Director: Isaac Julien
It's London at the height of punk rock and the year of the Royal Jubilee,1977. Chris and Caz are two music fans with a pirate-radio show and a gig as house d.j.'s at a club that attracts white-punks and black soulboys and girls alike, with 'the crispest new tunes'.
When a gay friend is killed one night in a nearby park, it signals that maybe the summer of serious fun is coming to an end. Soon the mindless lads that tease Chris and Caz will become National Front supporters and long simmering racial tensions will explode. These are the days leading up to the Jubilee celebrations, and the bubble is about to burst.
Coming direct to us from Cannes, where it took off the Critics Week Prize, Isaac Julien's first feature (after two spectacular shorts that put him and the Sankofa Film and Video Collective on the map - The Passion of Remembrance and Looking For Langston, both shown at previous festivals), is on one hand a simple buddy film testing the loyalties between two close friends; and on the other, a vivid time capsule from a long forgotten era, (reminiscent of Richard Lowenstein's Dogs In Space).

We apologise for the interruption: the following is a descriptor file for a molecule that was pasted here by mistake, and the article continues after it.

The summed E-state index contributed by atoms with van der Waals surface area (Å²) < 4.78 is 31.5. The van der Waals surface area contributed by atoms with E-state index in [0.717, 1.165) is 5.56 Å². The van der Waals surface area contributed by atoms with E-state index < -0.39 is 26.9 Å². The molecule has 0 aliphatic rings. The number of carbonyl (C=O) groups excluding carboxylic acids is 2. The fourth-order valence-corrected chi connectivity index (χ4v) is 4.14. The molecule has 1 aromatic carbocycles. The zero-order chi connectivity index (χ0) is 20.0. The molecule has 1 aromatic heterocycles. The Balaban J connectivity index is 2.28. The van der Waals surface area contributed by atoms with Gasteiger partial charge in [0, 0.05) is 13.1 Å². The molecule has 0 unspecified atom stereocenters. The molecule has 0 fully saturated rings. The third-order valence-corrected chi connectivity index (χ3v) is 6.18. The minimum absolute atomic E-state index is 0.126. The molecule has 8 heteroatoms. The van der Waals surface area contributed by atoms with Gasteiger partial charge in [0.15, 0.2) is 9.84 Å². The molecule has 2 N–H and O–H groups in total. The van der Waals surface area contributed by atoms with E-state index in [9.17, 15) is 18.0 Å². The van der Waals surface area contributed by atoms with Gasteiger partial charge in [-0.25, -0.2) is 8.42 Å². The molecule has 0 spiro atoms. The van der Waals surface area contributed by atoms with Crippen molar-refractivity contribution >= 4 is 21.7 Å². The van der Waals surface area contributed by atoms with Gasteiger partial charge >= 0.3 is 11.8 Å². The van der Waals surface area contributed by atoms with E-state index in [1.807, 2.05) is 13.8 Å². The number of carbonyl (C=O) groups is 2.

Visually the film is alive and screaming, beautifully shot in rich hues that leap off the screen beside the funky soundtrack, but Julien's most significant achievement must be the way in which the film presents a pot-pourri of characters - black/white; male/female; straight/gay, as one cohesive whole without ever resorting to tokenism or stereotypes. The result is a vibrancy that's physically palpable and enormously attractive.
In Young Soul Rebels, Julien reclaims the status of Britain's black club culture which has so influenced the direction of popular music and fashion in the late 80s and early 90s. It's a fascinating companion piece to both Julian Temple's Great Rock'n'Roll Swindle and Derek Jarman's Jubilee, (whilst entirely unlike either) that signals the arrival of not just one but several bold new talents from the black British underground into the mainstream. (T.B)